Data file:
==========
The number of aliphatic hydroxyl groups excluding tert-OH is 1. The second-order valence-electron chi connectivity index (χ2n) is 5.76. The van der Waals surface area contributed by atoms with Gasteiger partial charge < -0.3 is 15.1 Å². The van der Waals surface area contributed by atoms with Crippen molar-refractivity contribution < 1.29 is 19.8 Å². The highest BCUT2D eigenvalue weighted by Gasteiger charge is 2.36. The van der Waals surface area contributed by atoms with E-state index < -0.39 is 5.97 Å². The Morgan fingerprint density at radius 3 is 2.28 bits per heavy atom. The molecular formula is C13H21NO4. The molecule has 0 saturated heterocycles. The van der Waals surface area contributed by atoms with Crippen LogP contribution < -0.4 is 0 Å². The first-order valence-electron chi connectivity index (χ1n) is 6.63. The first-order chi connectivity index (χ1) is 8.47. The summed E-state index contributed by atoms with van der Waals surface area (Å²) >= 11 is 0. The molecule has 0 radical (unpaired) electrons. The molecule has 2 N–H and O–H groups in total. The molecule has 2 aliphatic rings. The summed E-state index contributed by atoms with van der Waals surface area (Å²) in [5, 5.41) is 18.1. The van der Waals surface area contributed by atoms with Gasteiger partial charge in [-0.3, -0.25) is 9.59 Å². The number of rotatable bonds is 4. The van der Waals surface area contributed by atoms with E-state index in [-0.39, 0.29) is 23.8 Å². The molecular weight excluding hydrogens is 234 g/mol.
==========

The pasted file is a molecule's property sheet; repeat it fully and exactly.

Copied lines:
The number of aliphatic hydroxyl groups excluding tert-OH is 1. The second-order valence-electron chi connectivity index (χ2n) is 5.76. The van der Waals surface area contributed by atoms with Gasteiger partial charge < -0.3 is 15.1 Å². The van der Waals surface area contributed by atoms with Crippen molar-refractivity contribution < 1.29 is 19.8 Å². The highest BCUT2D eigenvalue weighted by Gasteiger charge is 2.36. The van der Waals surface area contributed by atoms with E-state index < -0.39 is 5.97 Å². The Morgan fingerprint density at radius 3 is 2.28 bits per heavy atom. The molecular formula is C13H21NO4. The molecule has 0 saturated heterocycles. The van der Waals surface area contributed by atoms with Crippen LogP contribution < -0.4 is 0 Å². The first-order valence-electron chi connectivity index (χ1n) is 6.63. The first-order chi connectivity index (χ1) is 8.47. The summed E-state index contributed by atoms with van der Waals surface area (Å²) >= 11 is 0. The molecule has 0 radical (unpaired) electrons. The molecule has 2 N–H and O–H groups in total. The molecule has 2 aliphatic rings. The summed E-state index contributed by atoms with van der Waals surface area (Å²) in [5, 5.41) is 18.1. The van der Waals surface area contributed by atoms with Gasteiger partial charge in [-0.3, -0.25) is 9.59 Å². The number of rotatable bonds is 4. The van der Waals surface area contributed by atoms with E-state index in [-0.39, 0.29) is 23.8 Å². The molecular weight excluding hydrogens is 234 g/mol.